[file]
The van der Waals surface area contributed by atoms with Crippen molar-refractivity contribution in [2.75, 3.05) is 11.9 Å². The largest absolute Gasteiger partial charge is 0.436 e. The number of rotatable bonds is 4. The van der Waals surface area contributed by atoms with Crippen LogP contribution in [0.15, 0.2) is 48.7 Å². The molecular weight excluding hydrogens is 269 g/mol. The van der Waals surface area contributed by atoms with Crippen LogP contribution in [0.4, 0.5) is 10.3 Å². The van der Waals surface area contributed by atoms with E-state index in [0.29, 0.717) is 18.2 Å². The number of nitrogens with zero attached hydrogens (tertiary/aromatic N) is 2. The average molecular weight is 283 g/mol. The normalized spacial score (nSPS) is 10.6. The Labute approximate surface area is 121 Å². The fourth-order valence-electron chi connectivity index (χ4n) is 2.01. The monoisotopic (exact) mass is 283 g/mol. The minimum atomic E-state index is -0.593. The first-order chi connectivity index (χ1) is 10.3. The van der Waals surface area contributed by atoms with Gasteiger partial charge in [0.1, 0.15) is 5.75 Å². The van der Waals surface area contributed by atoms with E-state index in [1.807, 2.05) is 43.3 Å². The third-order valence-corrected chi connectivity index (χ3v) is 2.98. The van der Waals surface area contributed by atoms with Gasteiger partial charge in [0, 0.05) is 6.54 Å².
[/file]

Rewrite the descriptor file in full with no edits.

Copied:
The van der Waals surface area contributed by atoms with Crippen molar-refractivity contribution in [2.75, 3.05) is 11.9 Å². The largest absolute Gasteiger partial charge is 0.436 e. The number of rotatable bonds is 4. The van der Waals surface area contributed by atoms with Crippen LogP contribution in [0.15, 0.2) is 48.7 Å². The molecular weight excluding hydrogens is 269 g/mol. The van der Waals surface area contributed by atoms with Crippen LogP contribution in [0.4, 0.5) is 10.3 Å². The van der Waals surface area contributed by atoms with E-state index in [0.29, 0.717) is 18.2 Å². The number of nitrogens with zero attached hydrogens (tertiary/aromatic N) is 2. The average molecular weight is 283 g/mol. The normalized spacial score (nSPS) is 10.6. The Labute approximate surface area is 121 Å². The fourth-order valence-electron chi connectivity index (χ4n) is 2.01. The monoisotopic (exact) mass is 283 g/mol. The minimum atomic E-state index is -0.593. The first-order chi connectivity index (χ1) is 10.3. The van der Waals surface area contributed by atoms with Gasteiger partial charge in [0.1, 0.15) is 5.75 Å². The van der Waals surface area contributed by atoms with E-state index in [1.807, 2.05) is 43.3 Å². The third-order valence-corrected chi connectivity index (χ3v) is 2.98. The van der Waals surface area contributed by atoms with Gasteiger partial charge in [0, 0.05) is 6.54 Å².